When Strahan asked Wallen if country music had a race problem, all Wallen could do was shrug, “It would seem so, yes. I didn’t really sit down and think about it. It was a frankly honest response from a star who probably hadn’t previously considered the plight of black performers in Nashville, or perhaps black people in general.
His use of insult echoed the ruthless and thoughtless way in which many white Americans play with the signifiers of black culture without any sense of their history. It was flippant and, in Wallen’s description of its use among friends, a feel-good transgression for private spaces.
The number of white pop stars who have been revealed to have used this epithet is staggering, simply because it doesn’t suck. Besides Wallen, there are at least three: Eminem and Justin Bieber, both of whom were surprised by recordings from their youth that surfaced when they were famous. And then there’s John Mayer, perhaps the most telling example, who said so in a 2010 Playboy interview. Each faced condemnation, but the harm to their careers was brief, mostly surprising. because all three work in traditionally black idioms. But while Wallen expresses his love of hip-hop and has occasionally dabbled in rapping, he rarely nods directly to contemporary black music in his own songs, and country itself has largely erased the underpinnings. blacks of the art form of its self-historicization.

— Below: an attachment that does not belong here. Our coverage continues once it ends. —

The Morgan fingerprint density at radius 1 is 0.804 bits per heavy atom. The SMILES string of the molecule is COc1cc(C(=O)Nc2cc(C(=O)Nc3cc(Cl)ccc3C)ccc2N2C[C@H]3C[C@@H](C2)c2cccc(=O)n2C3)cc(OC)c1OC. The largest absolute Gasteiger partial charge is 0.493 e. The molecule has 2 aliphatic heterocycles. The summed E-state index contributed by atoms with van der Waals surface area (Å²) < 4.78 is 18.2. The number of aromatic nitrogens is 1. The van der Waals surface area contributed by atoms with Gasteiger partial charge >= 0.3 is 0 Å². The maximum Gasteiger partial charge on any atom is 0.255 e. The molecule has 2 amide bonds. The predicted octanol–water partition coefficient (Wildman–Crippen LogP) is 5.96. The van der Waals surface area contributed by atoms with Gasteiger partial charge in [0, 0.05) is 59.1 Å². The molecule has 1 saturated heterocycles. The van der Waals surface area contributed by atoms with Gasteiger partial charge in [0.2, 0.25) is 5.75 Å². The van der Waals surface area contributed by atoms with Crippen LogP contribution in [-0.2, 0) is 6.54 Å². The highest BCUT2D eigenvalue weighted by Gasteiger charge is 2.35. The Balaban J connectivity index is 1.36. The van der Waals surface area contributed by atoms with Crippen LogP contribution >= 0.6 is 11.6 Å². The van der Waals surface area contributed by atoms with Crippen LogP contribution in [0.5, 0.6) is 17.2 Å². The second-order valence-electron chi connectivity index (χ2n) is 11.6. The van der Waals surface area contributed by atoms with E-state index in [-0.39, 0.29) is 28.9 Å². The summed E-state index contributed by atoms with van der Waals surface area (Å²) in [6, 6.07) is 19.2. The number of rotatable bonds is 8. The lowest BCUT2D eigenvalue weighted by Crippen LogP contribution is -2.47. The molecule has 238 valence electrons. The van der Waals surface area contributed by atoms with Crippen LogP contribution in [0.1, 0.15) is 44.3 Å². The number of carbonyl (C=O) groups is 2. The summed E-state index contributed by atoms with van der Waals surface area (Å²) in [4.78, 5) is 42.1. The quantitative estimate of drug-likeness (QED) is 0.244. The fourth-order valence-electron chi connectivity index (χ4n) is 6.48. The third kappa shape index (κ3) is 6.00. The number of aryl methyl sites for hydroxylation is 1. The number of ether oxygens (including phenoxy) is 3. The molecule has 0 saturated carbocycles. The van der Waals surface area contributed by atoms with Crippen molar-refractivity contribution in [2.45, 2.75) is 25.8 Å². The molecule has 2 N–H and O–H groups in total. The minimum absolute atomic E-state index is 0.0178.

Prior to the January incident, Wallen generally avoided presenting his politics openly, unlike some of his peers in the genre. In 2020, he was kicked off the show “Saturday Night Live” for violating its Covid-19 protocols. (His appearance has been postponed.) In November 2020, in response to public celebrations of Joe Biden’s election, he wrote on Instagram that “If it’s OK for us to party in the streets without ‘social distancing ‘ so we can book shows right now.” Late last year, on the podcast hosted by his collaborator Ernest, he and the host poked fun at President Biden’s mannerisms.
But the spike in Wallen’s album sales immediately after video of the incident was made public prompted and perhaps necessitated his emergence as a cudgel of the culture war. Listeners leaned on Wallen’s music as a kind of protest against the way he was treated by the country music industry. (Wallen said he donated $500,000 to black charities, the approximate amount he made from his spike in sales; how much money went to these organizations has been disputed.)
Wallen, country music’s biggest star, was designed to be the kind of personality that extends the genre’s reach into the pop mainstream, akin to Shania Twain or Garth Brooks. It seems unlikely now.